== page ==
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Saying “NO” To Sex The Right Way

Saying “NO” To Sex The Right Way

Some people won’t like me for this topic. But read through before you crucify me and thank me later.

Is there really a right way to say “No” to sex? Especially when the bottom line is still that no one gets to have sex? I assure you, there is.

In communication, we are told that our spoken words account for just about 7% of the message we pass across. While our non-verbal cues like our body language and the tone or pitch of our voices account for a whopping 93%. Regardless of if the actual percentages are accurate, the message therein is that, our non-verbal cues are the true conveyors of the message we pass and how people interpret what we communicate.

This brings me to the ‘How’. How do you say No to sex? Do you say “No” with a harsh tone of voice that shuts your partner down from trying ‘harder’? Or do you say “No” with respect and consideration of your partner’s feelings?

One of my favorite things to do is to flip sides in order to understand better, the perspective of an individual I’m relating with. If we were to flip a coin and your partner shut you down unceremoniously when you made a request that was important to you, how would you feel?

Your reasons for saying No to sex could be genuine, but how you pass the message across is just as important, or as studies have shown, far more important than the actual words you say.

A considerate response could be, “I would love to but ….. (insert genuine reason)”

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You are probably reading this and thinking. “Easy, peasy, I can insert any reason and make it seem genuine”. Well, it doesn’t end there.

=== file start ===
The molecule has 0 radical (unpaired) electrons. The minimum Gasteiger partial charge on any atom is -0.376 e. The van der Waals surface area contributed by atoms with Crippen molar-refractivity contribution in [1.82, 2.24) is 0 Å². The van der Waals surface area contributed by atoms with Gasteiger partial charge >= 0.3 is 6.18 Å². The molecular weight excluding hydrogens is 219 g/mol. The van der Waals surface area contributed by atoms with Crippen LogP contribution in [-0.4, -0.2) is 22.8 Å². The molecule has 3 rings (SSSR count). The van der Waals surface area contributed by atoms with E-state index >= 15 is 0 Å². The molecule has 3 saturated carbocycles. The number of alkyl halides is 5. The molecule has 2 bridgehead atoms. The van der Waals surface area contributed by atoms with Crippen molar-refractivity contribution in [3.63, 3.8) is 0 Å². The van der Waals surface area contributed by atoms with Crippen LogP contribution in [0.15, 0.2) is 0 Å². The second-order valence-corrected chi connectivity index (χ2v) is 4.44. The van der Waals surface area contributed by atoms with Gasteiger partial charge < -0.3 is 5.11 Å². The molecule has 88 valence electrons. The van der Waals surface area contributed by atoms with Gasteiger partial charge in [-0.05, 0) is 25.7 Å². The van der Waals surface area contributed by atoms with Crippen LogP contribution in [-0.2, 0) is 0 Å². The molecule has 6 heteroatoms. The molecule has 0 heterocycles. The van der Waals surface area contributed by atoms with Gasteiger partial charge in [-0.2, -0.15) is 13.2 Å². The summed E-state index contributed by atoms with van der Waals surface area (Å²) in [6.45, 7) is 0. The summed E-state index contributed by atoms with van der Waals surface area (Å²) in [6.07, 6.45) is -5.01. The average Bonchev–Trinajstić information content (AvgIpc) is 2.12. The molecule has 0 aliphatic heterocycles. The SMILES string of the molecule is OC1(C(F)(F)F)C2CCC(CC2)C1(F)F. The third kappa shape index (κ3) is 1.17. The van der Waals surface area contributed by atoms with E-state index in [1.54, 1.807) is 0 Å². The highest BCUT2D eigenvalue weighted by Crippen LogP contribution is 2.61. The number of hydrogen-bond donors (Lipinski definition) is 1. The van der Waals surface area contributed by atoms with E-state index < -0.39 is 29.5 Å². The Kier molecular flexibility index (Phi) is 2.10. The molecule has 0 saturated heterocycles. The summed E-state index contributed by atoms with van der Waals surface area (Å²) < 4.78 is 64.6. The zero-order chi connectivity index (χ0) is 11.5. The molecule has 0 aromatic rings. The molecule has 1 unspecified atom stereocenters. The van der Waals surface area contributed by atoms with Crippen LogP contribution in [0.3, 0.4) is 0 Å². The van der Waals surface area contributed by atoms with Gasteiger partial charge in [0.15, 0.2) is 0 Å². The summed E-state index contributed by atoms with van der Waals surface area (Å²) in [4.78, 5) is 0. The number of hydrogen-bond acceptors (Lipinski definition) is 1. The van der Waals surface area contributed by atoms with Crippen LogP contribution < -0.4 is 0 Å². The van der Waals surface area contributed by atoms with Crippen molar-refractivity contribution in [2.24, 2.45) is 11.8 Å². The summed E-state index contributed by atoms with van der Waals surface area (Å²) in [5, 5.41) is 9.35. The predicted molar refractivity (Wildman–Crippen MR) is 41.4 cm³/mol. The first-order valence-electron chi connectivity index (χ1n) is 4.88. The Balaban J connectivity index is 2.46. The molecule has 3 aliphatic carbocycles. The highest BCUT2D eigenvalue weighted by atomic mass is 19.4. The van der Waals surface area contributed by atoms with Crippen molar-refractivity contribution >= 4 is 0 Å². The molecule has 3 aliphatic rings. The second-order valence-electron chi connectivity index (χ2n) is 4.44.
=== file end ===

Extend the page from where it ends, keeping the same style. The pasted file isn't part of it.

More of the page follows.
Regardless of how genuine your reason for saying No is, it doesn’t change the fact that your partner has had to temporarily give up the desire for sex to please you. And let’s be honest, it happens but it becomes a problem when a partner is deprived of sex on a regular basis.

Saying No the right way doesn’t end at providing a genuine reason and speaking courteously. What happens afterward is just as important.

And this brings me to “making up for the No”. Don’t get me wrong, this is not about keeping score, this is about you realizing that although you couldn’t deliver when your partner needed that intimacy, you can deliver at a later time without being asked!

Let’s flip sides again. If there was ever a time when your spouse couldn’t give you something you desired, at the time you wanted it. How did you feel when they showed up with it days or weeks later and told you that they got it for you as soon as they could?

Felt good right?

Making up at a later time drives home the authenticity of the reason you gave for saying “No” previously. It helps your spouse become more accommodating when next you have to say “No”. It also tells your spouse that they are important and their needs matter to you.

If there was ever a right way to say No to sex. This certainly is the way to go.

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Photo by Kai Pilger on Unsplash
olawunmiesan

The author olawunmiesan

Olawunmi Esan is a Sex Therapist and Coach who helps Married Couples take Sexual Intimacy from Routine to Mond-Blowing.